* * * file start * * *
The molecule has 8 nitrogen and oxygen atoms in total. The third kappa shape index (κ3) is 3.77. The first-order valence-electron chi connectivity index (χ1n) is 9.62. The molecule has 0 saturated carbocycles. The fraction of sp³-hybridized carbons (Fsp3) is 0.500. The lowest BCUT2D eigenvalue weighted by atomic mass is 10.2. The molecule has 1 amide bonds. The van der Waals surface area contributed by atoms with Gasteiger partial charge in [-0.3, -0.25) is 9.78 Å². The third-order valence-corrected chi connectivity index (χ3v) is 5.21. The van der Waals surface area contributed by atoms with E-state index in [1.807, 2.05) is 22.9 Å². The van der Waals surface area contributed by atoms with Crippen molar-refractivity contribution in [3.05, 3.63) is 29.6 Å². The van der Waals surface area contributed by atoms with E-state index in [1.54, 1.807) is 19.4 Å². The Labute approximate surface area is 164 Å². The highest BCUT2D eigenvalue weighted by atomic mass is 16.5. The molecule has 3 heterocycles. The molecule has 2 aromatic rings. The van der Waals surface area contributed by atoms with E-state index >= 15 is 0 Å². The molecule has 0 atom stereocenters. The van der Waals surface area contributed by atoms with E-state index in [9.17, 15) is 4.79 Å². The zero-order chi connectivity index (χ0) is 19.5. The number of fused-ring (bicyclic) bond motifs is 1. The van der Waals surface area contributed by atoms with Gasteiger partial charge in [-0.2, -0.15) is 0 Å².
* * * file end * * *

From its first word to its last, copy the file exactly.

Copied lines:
The molecule has 8 nitrogen and oxygen atoms in total. The third kappa shape index (κ3) is 3.77. The first-order valence-electron chi connectivity index (χ1n) is 9.62. The molecule has 0 saturated carbocycles. The fraction of sp³-hybridized carbons (Fsp3) is 0.500. The lowest BCUT2D eigenvalue weighted by atomic mass is 10.2. The molecule has 1 amide bonds. The van der Waals surface area contributed by atoms with Gasteiger partial charge in [-0.3, -0.25) is 9.78 Å². The third-order valence-corrected chi connectivity index (χ3v) is 5.21. The van der Waals surface area contributed by atoms with E-state index in [1.807, 2.05) is 22.9 Å². The van der Waals surface area contributed by atoms with Crippen molar-refractivity contribution in [3.05, 3.63) is 29.6 Å². The van der Waals surface area contributed by atoms with E-state index in [1.54, 1.807) is 19.4 Å². The Labute approximate surface area is 164 Å². The highest BCUT2D eigenvalue weighted by atomic mass is 16.5. The molecule has 3 heterocycles. The molecule has 2 aromatic rings. The van der Waals surface area contributed by atoms with E-state index >= 15 is 0 Å². The molecule has 0 atom stereocenters. The van der Waals surface area contributed by atoms with E-state index in [9.17, 15) is 4.79 Å². The zero-order chi connectivity index (χ0) is 19.5. The number of fused-ring (bicyclic) bond motifs is 1. The van der Waals surface area contributed by atoms with Gasteiger partial charge in [-0.2, -0.15) is 0 Å².